Could you be doing more with cheese?
Date: 03-11-2017 published by Nick Baines
The humble cheeseboard is a highlight of any meal, and one that gives diners something to move onto after their main meal if they don’t have a sweet tooth. But cheese is for more than just crackers and chutney and there are a ton of great places in the UK utilising cheese in some pretty exciting ways.
The posh toastie has been gaining a lot of traction everywhere from farmer’s market food stands, to festival catering. Hefty amounts of grated farmhouse cheddars are stashed between chewy sourdough bread that toasts up to a sturdy on-the-go meal for any time of day. As Christmas approaches, some of the better sarnie shops will capitalise on flavours like blue cheese and plum chutney, or Wensleydale and cranberry sauce. It’s worth bearing in mind that the readymade high street packaged sandwich market earns a hefty sum in the Christmas sandwich game, highlighting huge potential for restaurants and take-away food service outlets to get in on the action too.
Street food operators Killa Dilla at Camden Lock ply a busy trade in Mexican quesadillas and use a variety of cheeses including Mozzarella with smoked meats and kimchi. While this might be seen as a Mexican version of the toastie, the tortilla-based lunch staple arguably lends itself to a wider range of exotic flavours. Meanwhile, many places are going down the open-faced sandwich route, which when cheese is concerned, is just a fancy way of saying ‘cheese on toast’. Most often sold as variations of rarebit, you can find a whole heap of cool bars and brunch spots offering them alongside craft beers, West Country ciders and imported European wines. Avocado toast has transformed the brunch game and brought a ton of business to hipster hangouts over the past few years, but rarebit has the potential to do the same for the afternoon trade, when business can sometimes drop off.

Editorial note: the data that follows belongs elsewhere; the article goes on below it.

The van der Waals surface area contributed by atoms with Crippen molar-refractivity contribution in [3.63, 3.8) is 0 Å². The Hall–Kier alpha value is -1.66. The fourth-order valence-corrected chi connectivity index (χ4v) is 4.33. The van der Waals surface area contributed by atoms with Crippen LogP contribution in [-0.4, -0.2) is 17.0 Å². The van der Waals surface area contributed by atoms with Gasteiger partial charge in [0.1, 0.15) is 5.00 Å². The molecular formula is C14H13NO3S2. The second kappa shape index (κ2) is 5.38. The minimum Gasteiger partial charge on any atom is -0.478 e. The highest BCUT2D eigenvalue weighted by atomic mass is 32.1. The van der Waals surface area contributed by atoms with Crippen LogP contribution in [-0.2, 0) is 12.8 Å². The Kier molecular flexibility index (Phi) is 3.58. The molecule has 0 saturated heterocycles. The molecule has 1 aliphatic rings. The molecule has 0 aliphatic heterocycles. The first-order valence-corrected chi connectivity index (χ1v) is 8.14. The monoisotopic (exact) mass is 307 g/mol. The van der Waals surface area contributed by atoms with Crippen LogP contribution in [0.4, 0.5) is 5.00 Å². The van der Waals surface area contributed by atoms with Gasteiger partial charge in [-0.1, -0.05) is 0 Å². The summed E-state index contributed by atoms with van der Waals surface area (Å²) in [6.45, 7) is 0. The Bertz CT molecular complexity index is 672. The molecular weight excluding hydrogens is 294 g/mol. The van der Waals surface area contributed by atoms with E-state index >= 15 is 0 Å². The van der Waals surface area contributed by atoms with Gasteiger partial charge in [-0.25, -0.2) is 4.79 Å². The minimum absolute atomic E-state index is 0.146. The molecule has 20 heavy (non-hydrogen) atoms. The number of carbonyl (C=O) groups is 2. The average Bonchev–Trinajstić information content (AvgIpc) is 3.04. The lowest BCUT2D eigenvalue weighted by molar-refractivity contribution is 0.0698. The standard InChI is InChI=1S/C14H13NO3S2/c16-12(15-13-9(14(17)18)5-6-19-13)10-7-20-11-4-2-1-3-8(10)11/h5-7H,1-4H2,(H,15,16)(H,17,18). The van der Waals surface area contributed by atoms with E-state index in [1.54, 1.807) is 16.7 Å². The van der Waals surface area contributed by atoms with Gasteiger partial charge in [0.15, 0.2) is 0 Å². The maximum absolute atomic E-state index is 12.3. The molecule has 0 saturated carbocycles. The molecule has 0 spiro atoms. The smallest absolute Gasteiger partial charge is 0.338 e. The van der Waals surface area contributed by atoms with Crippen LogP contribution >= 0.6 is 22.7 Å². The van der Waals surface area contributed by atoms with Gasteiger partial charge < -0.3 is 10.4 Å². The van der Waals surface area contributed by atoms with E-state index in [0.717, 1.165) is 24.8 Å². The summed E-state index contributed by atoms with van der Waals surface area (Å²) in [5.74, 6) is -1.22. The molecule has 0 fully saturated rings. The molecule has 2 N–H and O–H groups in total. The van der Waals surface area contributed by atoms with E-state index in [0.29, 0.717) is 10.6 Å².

Fondue is another dish that’s seeing some love right now and is open to a huge amount of tinkering and playfulness when it comes to the recipes. Some places are switching out the white wine for beer, and opting for British cheese like cheddar for a punchier, more British backbone. The Cheese Bar, also in Camden, has actually started doing weekly fondue nights that by all accounts, are thriving. It’s the sharing, instructiveness of this dish that makes it so infectious among diners.
Perhaps one of the most exciting uses of cheese in the market is London’s Cheese Wheel, who take freshly rolled pasta straight from its boiling water and toss it within a small hollow in the centre of a whole 40kg wheel of Grana Padano. From the heat of the noodles, and the scraping of tongs, the cheese melts to coat the pasta in a salty, cheesy lacquer before it’s hit with freshly grated black truffle, wild mushrooms or pork and leek sausage.
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